Horses are one of the world's most beautiful and majestic creatures, and they can also teach a lot about life. Following are 10 important lessons that can be learned from these equine friends.
1. Come with a treat. Is there a better way to gain a friend than to welcome them with a treat? Apples, sugar cubes, and molasses are beloved by horses, but human beings can also exchange "sweetness" with friends and strangers they meet at the barn or anywhere else. By the way, if you give a horse a treat, make sure your hand is completely open so they can eat off your palm and not mistake fingers for carrots.
2. Respect boundaries. When you get too close to a horse without him knowing, you might spook him and end up meeting the bottom of a rear hoof. Good cowboys (and cowgirls) respect each other's boundaries. Crossing those personal lines shows disrespect and hinders the successful building of relationships -- with either horses or people. Horses will tell you to pay attention to body language as one way to know if you're crossing boundaries. If a horse pins its ears back to its neck, you are too close and need to back up. It's true that humans can wiggle their ears, but that's about it. Even so, a person's body language can also tell you something about how they're feeling without words.
3. Keep your feet clean. Don't forget to wash between your toes. With age, you may find it harder to reach those digital phalanges, but try getting some suds between them to avoid stinky feet! The same is true for horses. The inside of each hoof contains V-shaped cartilage that can clog up with dirt and manure. The junk left inside might lead to a condition known as "thrush." By the way... did you know that that V-shaped cartilage is called a "frog"?
4. Watch the tangles. Horses love their tails for a variety of reasons. For instance, they make great fly swatters. You should never comb a horse's tail from top to bottom because, if you do, you will merely rip the hairs from the dock and leave them thin, frail, and broken. Instead, start at the bottom and work your way upward. This approach works well on long-haired children too. If you start at the top and pull the comb downward, tangles will result in tears and screaming munchkins. Horses will be happy to keep their natural fly swatters, and long-haired children will appreciate the benefit as well. A little bit of conditioner helps the horse's tail, as well as long-haired horse-crazy kids.
5. Eat Healthy. You won't find horses eating fried food or drinking soda. The spectacular health of horses would suffer if they did. Horses, on the other hand, consume a lot of roughage, including hay, grass, and grains. Of course, they enjoy a special treat every now and then, but their diets are carefully designed to support proper digestion. We also should pay careful attention to our diets. Eat lots of green, leafy roughage to your heart's content, fill your bellies with good food, and don't overdo it with the desserts.
6. It's not the blue ribbon that makes you the best. Sometimes, first place simply means you got lucky. Celebrate your success, but don't let the accolades get to your head. In any sport, a champion is someone who consistently gives their best effort to the pursuits that are meaningful to them. If you have commitment, good sportsmanship, training, and extraordinary dedication, you can win many first-place awards. However, remember that having good people in your life is more important than a ribbon. Strive to succeed, but do not forget to cherish your relationships so that you can celebrate your victories with loved ones.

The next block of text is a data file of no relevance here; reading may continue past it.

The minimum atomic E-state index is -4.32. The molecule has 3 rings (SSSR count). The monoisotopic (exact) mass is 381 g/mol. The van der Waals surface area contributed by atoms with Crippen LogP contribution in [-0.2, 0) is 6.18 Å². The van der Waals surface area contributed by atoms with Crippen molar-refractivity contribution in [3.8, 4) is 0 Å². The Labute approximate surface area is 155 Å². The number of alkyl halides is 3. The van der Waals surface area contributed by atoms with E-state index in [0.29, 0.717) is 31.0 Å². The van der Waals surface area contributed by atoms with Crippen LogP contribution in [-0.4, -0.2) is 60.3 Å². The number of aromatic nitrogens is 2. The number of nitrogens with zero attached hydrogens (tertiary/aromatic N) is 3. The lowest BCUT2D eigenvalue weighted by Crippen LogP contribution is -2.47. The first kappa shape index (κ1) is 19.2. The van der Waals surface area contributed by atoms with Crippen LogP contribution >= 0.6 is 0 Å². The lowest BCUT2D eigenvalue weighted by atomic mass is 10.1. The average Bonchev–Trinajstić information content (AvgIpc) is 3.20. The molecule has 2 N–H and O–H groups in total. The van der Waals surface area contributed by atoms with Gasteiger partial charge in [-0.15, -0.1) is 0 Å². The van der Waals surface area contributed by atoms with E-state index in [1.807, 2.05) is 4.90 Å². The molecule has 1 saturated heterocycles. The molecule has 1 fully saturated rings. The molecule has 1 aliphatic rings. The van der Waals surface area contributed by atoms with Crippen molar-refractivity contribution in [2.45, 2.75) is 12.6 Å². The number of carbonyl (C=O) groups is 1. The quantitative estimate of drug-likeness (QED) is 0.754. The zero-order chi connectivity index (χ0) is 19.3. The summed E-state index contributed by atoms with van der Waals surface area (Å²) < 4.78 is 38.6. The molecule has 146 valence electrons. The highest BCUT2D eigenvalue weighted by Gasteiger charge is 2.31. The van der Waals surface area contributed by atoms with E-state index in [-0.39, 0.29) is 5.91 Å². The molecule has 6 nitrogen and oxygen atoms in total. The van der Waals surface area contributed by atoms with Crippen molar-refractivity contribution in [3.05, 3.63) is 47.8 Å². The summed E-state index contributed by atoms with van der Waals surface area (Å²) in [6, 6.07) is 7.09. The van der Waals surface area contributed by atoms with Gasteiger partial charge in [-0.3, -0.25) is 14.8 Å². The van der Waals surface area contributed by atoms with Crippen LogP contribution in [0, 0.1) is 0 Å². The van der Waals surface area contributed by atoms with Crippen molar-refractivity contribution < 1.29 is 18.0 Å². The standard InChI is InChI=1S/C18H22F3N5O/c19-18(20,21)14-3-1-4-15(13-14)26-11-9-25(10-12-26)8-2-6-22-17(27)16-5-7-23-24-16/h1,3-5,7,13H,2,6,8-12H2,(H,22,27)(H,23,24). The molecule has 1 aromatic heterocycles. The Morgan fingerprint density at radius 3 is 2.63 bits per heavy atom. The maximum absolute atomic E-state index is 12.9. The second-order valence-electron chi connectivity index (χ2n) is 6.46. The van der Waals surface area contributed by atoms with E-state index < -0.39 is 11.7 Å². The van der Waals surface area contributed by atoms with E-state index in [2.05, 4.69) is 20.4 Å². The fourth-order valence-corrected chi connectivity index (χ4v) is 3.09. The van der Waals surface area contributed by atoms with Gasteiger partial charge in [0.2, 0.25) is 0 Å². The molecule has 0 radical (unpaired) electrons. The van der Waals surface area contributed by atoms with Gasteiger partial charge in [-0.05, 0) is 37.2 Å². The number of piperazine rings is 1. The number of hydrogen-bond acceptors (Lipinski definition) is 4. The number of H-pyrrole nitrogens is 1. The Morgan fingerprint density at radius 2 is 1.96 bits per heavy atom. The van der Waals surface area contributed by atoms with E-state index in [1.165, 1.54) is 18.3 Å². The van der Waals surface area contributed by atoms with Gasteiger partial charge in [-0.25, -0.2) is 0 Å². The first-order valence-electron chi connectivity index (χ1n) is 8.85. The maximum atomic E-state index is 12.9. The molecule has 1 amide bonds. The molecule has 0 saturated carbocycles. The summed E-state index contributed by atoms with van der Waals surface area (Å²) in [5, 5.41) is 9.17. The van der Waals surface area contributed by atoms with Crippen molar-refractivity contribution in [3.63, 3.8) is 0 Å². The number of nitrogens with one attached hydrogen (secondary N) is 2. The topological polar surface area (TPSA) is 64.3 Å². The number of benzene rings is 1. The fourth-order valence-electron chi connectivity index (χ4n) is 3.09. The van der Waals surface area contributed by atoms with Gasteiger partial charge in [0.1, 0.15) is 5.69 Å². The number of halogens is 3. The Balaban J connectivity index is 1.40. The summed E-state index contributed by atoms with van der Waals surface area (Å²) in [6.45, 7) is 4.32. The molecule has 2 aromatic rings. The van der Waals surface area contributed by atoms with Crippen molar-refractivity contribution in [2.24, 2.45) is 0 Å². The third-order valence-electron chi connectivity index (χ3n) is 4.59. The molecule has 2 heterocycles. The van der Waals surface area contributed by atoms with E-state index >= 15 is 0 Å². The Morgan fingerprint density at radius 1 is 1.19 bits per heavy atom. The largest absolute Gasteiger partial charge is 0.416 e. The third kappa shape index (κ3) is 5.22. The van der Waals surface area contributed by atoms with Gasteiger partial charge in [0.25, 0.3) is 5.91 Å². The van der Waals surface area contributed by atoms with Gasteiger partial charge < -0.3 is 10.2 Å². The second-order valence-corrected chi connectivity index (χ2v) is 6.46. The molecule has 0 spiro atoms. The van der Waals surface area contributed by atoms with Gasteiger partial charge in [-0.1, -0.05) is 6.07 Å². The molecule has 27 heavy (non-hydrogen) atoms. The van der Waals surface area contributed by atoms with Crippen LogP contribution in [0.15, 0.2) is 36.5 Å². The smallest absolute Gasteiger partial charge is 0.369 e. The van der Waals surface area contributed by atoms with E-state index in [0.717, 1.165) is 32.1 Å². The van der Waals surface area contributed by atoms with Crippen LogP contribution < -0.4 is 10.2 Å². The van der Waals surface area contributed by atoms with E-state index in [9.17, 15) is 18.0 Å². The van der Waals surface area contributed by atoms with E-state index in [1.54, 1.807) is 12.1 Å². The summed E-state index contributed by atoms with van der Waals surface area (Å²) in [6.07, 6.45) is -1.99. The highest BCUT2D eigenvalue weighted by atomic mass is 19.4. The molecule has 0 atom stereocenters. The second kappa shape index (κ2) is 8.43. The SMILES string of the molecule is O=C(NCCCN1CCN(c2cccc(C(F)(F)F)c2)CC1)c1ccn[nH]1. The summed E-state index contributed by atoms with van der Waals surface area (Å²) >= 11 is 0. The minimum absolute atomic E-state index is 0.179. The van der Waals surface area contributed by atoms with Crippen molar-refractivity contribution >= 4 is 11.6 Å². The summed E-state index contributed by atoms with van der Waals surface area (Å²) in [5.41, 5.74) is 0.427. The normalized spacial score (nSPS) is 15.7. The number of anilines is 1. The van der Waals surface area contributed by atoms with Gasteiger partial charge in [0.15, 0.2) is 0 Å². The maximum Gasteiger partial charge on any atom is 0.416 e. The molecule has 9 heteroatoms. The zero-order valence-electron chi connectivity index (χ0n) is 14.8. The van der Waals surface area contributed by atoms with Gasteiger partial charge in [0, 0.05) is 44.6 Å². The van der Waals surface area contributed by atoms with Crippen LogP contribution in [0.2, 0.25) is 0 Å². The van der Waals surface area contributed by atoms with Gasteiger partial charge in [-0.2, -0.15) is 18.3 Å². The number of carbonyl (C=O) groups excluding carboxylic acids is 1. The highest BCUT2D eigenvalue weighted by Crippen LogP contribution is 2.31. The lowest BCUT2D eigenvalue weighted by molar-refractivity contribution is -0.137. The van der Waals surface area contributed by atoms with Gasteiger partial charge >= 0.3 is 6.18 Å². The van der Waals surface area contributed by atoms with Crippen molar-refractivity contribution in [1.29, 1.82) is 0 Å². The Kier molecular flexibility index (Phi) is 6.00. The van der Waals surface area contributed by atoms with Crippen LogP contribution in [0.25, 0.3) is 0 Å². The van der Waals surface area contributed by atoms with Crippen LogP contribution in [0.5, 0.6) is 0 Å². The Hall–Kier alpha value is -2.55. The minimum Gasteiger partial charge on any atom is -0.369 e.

7. Get out and run. A horse doesn't like to spend long hours in his stall each day. Aside from grooming and training, they need time to go beyond the riding arena, jumping fences, and dressage markers, to stretch, gallop, and roll in the mud. It's essential that you get out of the house, office, or workplace to have fun, too. Take a walk along Main Street, go for a bike ride, or go for a run on a regular basis. Move freely while taking in some fresh air and recreation. It's a healthy habit for both you and your horsey friends.
8. Drink lots of clean, cool water. Even though this might seem obvious, most of us don't drink nearly as much water as we should. Horses need a lot of water to keep their insides functioning properly, and you should, too. Drinking eight cups of water a day will also help curb your cravings for too many sweets. In the event that you consume too many sugar cubes, you will not be able to fit into your britches for very long before you need to change sizes. The first step to maintaining a healthy diet and a good digestive system is to drink plenty of water every day.
9. Live in the moment. A horse is not overly concerned about many things. They don't look ahead and worry about life and what the future holds. Rather, they live in the present moment and solve problems as they arise. Other than that, they just want to eat, sleep, run, have fun, and be comfortable. Horses can teach us a lot about not worrying about more than we need to. We will handle the obstacles that come with grace and confidence.
10. Horses have feelings, emotions, good and bad days. This is what makes any sport involving horses unique and different. Unlike swinging a bat or wearing a pair of skis, working with these social animals reminds us about the value of relationships. With a little patience, encouragement, and looking out for one another's best interests, we can find ourselves on track for a blessed and joy-filled life.
Horses have brought much joy to the world. In ancient times, they were partners in battle. They even pulled fire trucks to blazing buildings before combustion engines took over the job. Even if you don't live on a farm or take riding lessons, horses have a lot to teach the world about life.